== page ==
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A Major Voting Change for Eurovision

The Huffington Post logo The Huffington Post 22/02/2016 David Thielen

2016-02-20-1455980101-6528622-Scoreboard_2013_Germany1.jpg © Provided by The Huffington Post 2016-02-20-1455980101-6528622-Scoreboard_2013_Germany1.jpg
We all know how the voting goes each year at Eurovision as the results are announced country by country. At the beginning most every act has moments of hope. Then with a few more announcements we see six or seven pull ahead. But still there's the tension as we don't know which will win.
And then a few more countries announce and we see it drop down to 2 or 3 clear leaders. And we see some contention between those leaders. We may even see the front runner change at times. But then we hit the point where about two thirds of the votes have been announced and the winner is clear.
Even worse, we then hit a point with 10 or so countries still to announce their vote and the winner is clear. Where no matter the remaining votes, the leading country cannot lose. At this point the remaining vote announcements have lost any semblance of tension. We're just going through the motions waiting to celebrate the winner.
The EBU has come up with a brilliant way to keep the suspense up until the announcement of the final vote. They will first announce the results as before, country by country, but only the jury component of the vote. So we'll see the ranking of the acts and their total points. But for only half of the vote.
The televote for every country will be combined into a single vote. It is still 1 to 12 points per country so each country retains equal weight. From that combined vote they determine the top acts and assign them the appropriate 1 to 12 points. Therefore the top act in the televote across all countries then gets 12 point in every country.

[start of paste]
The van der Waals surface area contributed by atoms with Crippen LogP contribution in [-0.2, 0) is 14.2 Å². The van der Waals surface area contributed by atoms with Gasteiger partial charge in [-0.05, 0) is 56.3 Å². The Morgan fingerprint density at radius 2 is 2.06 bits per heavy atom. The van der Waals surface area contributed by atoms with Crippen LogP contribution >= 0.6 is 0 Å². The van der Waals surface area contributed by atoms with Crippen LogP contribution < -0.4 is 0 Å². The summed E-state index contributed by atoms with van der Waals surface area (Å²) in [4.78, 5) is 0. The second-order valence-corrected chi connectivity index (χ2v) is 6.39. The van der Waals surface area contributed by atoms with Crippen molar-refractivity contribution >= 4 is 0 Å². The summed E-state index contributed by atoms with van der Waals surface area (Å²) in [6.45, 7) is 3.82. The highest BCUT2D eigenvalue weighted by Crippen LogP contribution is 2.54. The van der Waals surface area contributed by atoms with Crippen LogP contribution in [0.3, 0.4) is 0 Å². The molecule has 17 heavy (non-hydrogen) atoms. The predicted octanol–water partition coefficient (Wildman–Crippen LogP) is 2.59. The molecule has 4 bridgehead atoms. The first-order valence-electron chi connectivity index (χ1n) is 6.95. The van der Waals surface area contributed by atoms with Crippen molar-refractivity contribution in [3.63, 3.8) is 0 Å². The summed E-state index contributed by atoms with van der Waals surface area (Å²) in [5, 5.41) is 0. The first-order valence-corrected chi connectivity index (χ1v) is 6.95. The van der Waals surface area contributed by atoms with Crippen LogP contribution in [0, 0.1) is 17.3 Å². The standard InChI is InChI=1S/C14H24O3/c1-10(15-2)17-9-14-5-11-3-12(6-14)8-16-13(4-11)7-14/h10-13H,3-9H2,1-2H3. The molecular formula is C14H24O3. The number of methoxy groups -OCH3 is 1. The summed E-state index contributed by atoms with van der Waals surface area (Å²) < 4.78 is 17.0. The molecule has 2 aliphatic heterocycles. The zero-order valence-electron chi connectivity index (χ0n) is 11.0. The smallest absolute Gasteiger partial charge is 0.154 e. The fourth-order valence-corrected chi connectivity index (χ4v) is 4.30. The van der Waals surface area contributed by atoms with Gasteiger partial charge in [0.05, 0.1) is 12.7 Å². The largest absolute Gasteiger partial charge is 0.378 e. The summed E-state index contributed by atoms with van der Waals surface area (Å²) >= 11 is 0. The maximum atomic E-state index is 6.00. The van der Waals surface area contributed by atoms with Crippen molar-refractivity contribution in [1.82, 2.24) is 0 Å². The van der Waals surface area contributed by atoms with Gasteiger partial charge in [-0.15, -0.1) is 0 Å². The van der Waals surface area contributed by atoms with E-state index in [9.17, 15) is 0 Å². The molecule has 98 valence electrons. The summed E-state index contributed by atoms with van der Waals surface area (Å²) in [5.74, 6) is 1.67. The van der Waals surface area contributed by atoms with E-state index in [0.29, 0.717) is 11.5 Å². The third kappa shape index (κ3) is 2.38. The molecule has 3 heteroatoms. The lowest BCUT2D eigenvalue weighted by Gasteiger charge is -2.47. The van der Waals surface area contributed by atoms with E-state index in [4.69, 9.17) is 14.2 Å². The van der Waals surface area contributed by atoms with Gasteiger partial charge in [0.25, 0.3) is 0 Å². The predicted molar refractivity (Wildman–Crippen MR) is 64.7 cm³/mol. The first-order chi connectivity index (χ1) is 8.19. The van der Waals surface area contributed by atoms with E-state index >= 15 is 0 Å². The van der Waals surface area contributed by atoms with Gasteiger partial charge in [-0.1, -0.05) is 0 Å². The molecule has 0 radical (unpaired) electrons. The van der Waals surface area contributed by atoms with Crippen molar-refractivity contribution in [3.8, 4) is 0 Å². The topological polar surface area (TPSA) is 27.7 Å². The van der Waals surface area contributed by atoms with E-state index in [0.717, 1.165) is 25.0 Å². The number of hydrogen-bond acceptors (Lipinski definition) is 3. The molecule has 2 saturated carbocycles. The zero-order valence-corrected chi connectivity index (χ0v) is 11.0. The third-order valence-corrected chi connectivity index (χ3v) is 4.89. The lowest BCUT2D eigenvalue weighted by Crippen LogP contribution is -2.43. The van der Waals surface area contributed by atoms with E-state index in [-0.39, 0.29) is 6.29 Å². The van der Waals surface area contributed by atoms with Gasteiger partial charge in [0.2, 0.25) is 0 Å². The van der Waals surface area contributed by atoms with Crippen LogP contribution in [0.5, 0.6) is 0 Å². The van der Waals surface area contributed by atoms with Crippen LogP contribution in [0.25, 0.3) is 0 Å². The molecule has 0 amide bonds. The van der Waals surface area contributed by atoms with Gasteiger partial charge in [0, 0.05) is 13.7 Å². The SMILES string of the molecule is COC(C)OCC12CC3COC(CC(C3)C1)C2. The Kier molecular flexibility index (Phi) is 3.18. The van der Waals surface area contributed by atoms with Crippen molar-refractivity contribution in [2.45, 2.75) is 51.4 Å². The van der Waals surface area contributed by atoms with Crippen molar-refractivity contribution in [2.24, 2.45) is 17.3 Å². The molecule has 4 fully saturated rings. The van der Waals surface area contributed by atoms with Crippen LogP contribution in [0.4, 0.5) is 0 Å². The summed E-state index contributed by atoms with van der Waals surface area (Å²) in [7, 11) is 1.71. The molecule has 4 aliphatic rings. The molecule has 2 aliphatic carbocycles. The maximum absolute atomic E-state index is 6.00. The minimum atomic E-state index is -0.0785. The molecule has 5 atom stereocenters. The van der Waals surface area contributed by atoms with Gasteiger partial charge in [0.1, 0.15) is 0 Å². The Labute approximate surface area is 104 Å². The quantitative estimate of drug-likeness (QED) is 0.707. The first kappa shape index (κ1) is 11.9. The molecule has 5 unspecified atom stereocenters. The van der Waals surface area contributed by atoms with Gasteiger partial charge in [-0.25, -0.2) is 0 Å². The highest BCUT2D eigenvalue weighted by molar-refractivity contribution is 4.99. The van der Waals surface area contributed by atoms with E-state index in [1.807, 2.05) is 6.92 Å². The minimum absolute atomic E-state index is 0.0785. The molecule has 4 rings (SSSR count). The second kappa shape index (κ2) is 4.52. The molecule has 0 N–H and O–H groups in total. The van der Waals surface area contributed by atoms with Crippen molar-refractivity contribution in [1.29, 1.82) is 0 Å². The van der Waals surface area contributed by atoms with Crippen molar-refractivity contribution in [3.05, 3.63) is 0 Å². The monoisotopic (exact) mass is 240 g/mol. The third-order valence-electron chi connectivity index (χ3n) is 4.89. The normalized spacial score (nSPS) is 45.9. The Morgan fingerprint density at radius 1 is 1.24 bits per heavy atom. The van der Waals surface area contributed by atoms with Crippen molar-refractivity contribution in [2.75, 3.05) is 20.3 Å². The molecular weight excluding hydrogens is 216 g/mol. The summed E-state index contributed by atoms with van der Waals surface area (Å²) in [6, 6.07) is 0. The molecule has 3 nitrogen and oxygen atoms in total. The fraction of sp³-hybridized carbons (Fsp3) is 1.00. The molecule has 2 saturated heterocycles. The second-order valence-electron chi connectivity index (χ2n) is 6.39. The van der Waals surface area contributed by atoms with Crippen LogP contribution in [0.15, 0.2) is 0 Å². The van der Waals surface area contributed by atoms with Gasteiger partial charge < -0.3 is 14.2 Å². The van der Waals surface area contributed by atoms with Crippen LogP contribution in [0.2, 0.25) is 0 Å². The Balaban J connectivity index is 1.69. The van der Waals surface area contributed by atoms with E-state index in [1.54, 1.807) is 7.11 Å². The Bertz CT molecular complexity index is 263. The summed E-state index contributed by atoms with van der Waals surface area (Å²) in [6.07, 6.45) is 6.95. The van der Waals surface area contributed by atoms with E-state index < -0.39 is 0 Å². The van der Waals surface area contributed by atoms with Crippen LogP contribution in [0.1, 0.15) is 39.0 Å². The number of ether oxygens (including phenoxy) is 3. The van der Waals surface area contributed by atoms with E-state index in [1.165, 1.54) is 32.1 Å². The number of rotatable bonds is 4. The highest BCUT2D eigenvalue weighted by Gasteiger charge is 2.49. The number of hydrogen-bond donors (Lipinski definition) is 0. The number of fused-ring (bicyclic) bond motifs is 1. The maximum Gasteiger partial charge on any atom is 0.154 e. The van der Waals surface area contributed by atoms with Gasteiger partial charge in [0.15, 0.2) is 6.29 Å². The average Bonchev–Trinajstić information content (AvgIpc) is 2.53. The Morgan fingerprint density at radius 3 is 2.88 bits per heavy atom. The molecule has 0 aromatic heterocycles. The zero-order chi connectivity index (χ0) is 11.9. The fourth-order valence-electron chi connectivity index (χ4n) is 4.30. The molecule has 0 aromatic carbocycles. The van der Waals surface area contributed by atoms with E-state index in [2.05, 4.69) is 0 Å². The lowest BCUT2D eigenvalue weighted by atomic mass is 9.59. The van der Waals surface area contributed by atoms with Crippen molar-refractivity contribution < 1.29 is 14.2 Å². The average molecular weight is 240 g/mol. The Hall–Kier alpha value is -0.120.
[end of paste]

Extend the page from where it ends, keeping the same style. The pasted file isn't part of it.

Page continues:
These results will be announced at the end of the voting, starting with the act getting 1 point and working up to the top act getting 12 points. As each is announced, the final results will be adjusted to show the new score and rankings.
This changes everything!
First off, we won't know the winner until they announce these last 10 vote totals. When it gets down to the acts receiving 8, 10 and 12 points all of Europe will be on the edge of their seats (unless the jury vote is a total blowout). With acts being jumped up as the televotes are read out, the possibilities will seem open-ended.
Second, one act will receive 12 votes for the televote as the televote component in every country. The same for every other televote allocation. This will strongly favor acts that appeal over a broad cross-section of Europe. This could have a significant negative impact on bloc voting (which is a very good thing).
What do you think? Will this make the end more exciting? Or do you think it'll be an artificial attempt? Let us know what you think in the comments below.

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